I have the following example of an integral domain with two elements that do not have a gcd from wikipedia:

$R = \mathbb{Z}\left[\sqrt{-3}\,\,\right],\quad a = 4 = 2\cdot 2 = \left(1+\sqrt{-3}\,\,\right)\left(1-\sqrt{-3}\,\,\right),\quad b = \left(1+\sqrt{-3}\,\,\right)\cdot 2.$

The elements $2$ and $1 + \sqrt{−3}$ are two "maximal common divisors" (i.e. any common divisor which is a multiple of $2$ is associated to $2$, the same holds for $1 + \sqrt{−3}$), but they are not associated, so there is no greatest common divisor of a and b.

I can understand it, but how can I prove or strictly explain that $2$ and $1 + \sqrt{−3}$ are two "maximal common divisors" and they are not associated?

  • 2
    $\begingroup$ What can the norm of a common divisor be? What elements have those norms? $\endgroup$ – Qiaochu Yuan May 5 '11 at 2:21
  • $\begingroup$ @Yuan I found the concept of multiplicative norms, defined by $N(a+b\sqrt{-3})=a^2+3b^2$ in here. Do you mean this? $\endgroup$ – Gobi May 8 '11 at 5:11

A simple but general way to deduce that this gcd fails to exist is by failure of Euclid's Lemma.

Lemma $\rm\ \ (a,b) = (ac,bc)/c\ \ $ if $\rm\ (ac,bc)\ $ exists $\rm\quad$ [GCD distributive law]

Proof $\rm\quad d\ |\ a,b\iff dc\ |\ ac,bc\iff dc\ |\ (ac,bc)\iff d\mid (ac,bc)/c$

But generally $\rm\ (ac,bc)\ $ need not exist, as is most insightfully viewed as failure of

Euclid's Lemma $\rm\quad a\ |\ bc\ $ and $\rm\ (a,b)=1\ \Rightarrow\ a\ |\ c\ \ $ if $\rm\ (ac,bc)\ $ exists.

Proof $\ \ $ If $\rm\ (ac,bc)\ $ exists then $\rm\ a\ |\ ac,bc\ \Rightarrow\ a\ |\ (ac,bc) = (a,b)\,c = c\ $ by the Lemma.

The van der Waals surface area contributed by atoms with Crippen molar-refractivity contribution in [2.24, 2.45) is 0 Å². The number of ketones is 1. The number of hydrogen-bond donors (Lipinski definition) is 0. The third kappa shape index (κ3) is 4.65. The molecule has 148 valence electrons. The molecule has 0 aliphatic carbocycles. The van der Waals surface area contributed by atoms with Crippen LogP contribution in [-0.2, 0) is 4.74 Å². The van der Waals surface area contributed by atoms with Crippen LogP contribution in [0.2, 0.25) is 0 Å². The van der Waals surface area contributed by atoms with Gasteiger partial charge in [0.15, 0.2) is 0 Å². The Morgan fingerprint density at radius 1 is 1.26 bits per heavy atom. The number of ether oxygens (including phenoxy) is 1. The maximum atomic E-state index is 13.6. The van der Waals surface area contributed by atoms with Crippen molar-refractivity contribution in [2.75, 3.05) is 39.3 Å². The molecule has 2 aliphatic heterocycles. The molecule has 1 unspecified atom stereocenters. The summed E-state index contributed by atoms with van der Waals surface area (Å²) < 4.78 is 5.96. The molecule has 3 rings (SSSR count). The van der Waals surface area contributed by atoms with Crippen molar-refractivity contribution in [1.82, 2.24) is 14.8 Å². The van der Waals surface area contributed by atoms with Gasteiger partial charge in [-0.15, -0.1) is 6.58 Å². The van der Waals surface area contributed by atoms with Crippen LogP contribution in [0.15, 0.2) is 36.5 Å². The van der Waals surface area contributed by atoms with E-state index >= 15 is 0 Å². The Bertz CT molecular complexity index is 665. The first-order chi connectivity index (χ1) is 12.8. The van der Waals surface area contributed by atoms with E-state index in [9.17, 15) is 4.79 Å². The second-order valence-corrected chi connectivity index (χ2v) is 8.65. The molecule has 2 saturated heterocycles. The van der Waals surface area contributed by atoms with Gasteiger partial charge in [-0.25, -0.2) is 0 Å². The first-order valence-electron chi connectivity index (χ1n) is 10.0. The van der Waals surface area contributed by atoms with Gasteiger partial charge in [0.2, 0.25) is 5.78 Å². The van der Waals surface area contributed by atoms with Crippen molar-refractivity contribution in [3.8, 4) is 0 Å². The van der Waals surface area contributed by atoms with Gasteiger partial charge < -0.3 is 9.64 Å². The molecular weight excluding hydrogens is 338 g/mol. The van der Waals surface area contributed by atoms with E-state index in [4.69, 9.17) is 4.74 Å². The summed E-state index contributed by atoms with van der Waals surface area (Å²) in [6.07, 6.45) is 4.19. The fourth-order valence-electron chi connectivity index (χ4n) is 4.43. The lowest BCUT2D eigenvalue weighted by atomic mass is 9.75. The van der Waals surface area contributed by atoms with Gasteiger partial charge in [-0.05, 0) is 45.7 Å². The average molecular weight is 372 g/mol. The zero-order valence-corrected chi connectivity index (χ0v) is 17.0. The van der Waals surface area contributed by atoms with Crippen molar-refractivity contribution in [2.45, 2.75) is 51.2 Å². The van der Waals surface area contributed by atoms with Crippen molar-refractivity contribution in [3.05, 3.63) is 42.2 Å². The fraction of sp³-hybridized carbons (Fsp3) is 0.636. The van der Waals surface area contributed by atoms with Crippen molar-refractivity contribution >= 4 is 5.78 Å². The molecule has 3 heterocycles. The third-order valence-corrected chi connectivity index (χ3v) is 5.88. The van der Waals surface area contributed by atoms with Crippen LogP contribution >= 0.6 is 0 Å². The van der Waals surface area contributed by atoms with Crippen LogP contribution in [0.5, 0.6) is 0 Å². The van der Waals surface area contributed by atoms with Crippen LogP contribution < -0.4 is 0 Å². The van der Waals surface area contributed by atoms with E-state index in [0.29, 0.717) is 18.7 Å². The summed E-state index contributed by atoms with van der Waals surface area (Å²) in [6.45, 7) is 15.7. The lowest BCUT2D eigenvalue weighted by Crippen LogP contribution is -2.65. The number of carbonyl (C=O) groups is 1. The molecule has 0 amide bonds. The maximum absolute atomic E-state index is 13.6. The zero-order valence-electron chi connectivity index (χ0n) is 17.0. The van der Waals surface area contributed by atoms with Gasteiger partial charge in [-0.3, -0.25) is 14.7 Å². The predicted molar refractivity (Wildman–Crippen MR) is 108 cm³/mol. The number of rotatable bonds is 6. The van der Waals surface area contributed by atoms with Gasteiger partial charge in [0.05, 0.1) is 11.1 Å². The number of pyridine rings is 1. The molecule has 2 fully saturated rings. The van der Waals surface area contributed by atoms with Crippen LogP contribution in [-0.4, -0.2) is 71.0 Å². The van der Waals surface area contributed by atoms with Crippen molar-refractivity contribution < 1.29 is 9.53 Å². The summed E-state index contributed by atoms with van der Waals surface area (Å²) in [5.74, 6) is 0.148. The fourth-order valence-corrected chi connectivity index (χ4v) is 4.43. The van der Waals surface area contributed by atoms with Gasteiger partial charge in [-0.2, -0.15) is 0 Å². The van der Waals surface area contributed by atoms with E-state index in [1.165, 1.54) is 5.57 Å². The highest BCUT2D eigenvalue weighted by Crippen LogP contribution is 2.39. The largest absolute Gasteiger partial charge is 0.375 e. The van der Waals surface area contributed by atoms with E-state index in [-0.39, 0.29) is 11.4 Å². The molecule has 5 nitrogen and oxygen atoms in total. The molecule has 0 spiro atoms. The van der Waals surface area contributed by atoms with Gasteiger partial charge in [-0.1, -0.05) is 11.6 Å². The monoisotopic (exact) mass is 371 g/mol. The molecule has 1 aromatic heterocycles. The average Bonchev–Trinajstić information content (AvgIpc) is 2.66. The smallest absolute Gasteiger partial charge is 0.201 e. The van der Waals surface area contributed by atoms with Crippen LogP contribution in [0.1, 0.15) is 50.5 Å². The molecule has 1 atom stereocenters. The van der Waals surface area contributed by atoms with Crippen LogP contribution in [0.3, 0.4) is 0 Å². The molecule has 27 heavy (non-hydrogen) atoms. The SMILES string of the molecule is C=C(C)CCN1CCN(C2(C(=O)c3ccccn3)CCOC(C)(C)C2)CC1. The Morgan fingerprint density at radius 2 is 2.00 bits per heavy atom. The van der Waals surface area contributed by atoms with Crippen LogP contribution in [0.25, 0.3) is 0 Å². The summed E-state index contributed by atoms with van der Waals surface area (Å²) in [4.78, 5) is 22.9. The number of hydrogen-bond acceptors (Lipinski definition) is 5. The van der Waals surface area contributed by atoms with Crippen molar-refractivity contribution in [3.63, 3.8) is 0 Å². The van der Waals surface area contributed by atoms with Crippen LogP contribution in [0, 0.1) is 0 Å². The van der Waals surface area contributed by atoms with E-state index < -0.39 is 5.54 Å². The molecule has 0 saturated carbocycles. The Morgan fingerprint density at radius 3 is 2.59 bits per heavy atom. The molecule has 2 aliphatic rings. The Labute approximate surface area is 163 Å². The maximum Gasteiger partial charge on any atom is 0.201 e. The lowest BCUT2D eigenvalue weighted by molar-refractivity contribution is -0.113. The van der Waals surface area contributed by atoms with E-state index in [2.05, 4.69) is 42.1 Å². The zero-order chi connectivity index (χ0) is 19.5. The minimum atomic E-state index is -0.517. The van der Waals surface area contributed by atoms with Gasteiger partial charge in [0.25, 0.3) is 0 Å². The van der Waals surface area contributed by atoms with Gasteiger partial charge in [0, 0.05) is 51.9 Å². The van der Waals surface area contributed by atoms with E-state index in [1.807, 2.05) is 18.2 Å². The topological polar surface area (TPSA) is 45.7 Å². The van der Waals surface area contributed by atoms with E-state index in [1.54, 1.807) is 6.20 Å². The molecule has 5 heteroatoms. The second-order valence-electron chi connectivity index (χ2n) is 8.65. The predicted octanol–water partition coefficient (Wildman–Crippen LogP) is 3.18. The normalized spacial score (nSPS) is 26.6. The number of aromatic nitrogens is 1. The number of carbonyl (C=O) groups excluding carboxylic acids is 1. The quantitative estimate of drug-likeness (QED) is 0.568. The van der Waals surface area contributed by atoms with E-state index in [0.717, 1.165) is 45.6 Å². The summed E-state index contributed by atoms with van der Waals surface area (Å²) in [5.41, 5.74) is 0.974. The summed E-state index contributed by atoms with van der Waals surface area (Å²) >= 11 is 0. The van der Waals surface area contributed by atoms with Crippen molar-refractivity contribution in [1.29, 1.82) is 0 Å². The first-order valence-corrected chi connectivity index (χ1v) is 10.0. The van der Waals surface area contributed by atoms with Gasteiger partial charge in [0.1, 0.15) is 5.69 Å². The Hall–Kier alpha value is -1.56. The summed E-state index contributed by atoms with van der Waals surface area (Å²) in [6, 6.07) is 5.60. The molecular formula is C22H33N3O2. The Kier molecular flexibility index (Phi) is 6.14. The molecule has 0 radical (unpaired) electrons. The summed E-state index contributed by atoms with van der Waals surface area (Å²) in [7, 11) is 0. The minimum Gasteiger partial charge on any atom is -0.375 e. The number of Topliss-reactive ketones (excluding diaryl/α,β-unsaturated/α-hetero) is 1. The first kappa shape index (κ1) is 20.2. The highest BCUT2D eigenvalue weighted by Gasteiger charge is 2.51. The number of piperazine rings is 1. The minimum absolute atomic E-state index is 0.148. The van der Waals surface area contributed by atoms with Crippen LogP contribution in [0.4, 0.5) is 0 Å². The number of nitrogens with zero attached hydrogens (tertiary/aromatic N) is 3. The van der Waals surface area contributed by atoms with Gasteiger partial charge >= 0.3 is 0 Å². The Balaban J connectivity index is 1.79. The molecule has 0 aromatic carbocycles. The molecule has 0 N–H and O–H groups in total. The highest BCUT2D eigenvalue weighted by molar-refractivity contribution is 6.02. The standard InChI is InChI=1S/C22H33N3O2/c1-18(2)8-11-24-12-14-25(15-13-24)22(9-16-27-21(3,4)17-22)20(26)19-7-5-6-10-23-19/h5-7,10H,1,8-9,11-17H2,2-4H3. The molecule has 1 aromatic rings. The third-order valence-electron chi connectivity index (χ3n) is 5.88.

Hence if $\rm\, a,b,c\, $ fail to satisfy the Euclid Lemma $\Rightarrow,\,$ namely if $\rm\ a\ |\ bc\ $ and $\rm\ (a,b) = 1\ $ but $\rm\ a\nmid c\,$, then one immediately deduces that the gcd $\rm\ (ac,bc)\ $ fails to exist.$\,$ For the special case that $\rm\,a\,$ is an atom (i.e. irreducible), the implication reduces to: atom $\Rightarrow$ prime. So it suffices to find a nonprime atom in order to exhibit a pair of elements whose gcd fails to exist. This task is a bit simpler, e.g. for $\rm\ \omega = 1 + \sqrt{-3}\ \in\ \mathbb Z[\sqrt{-3}]\ $ we have that the atom $\rm\, 2\ |\ \omega' \omega = 4,\,$ but $\rm\ 2\nmid \omega',\omega,\,$ so $\rm\,2\,$ is not prime. Therefore your gcd $\rm\, (2\omega,\, \omega'\omega) = (2+2\sqrt{-3},\,4)\ $ fails to exist in $\rm\ \mathbb Z[\sqrt{-3}]\,$.

Note that if the gcd $\rm\, (ac,bc)\ $ fails to exist then this implies that the ideal $\rm\ (ac,bc)\ $ is not principal. Therefore we've constructively deduced that the failure of Euclid's lemma immediately yields both a nonexistent gcd and a nonprincipal ideal.

That the $\Rightarrow$ in Euclid's lemma implies that Atoms are Prime $\rm(:= AP)$ is denoted $\rm\ D\ \Rightarrow AP\ $ in the list of domains closely related to GCD domains in my post here. There you will find links to further literature on domains closely related to GCD domains. See especially the referenced comprehensive survey by D.D. Anderson: GCD domains, Gauss' lemma, and contents of polynomials, 2000.

See also my post here for the general universal definitions of $\rm GCD,\, LCM$ and for further remarks on how such $\iff$ definitions enable slick proofs, and see here for another simple example of such.

  • $\begingroup$ Thanks for your great answer! I understood this and knew some other interesting concepts. Later I want to study them. $\endgroup$ – Gobi May 8 '11 at 5:05

I don't understand the concept ''maximal common divisors''. But I prove it directly.

Suppose that $d=\gcd{(4, 2(1+\sqrt{-3})}$ exists. Since $4=2\cdot 2=(1+\sqrt{-3})(1-\sqrt{-3})$, we get that $2$ and $1+\sqrt{-3}$ both are common divisor of $4$ and $2(1+\sqrt{-3})$. Thus, $2\mid d$ and $(1+\sqrt{-3})\mid d$.

Note that $2\mid d$ and $d\mid 4$ follows that $d\in\{\pm 1, \pm 2\}$. These $d$ can't satisfy $(1+\sqrt{-3})\mid d$.


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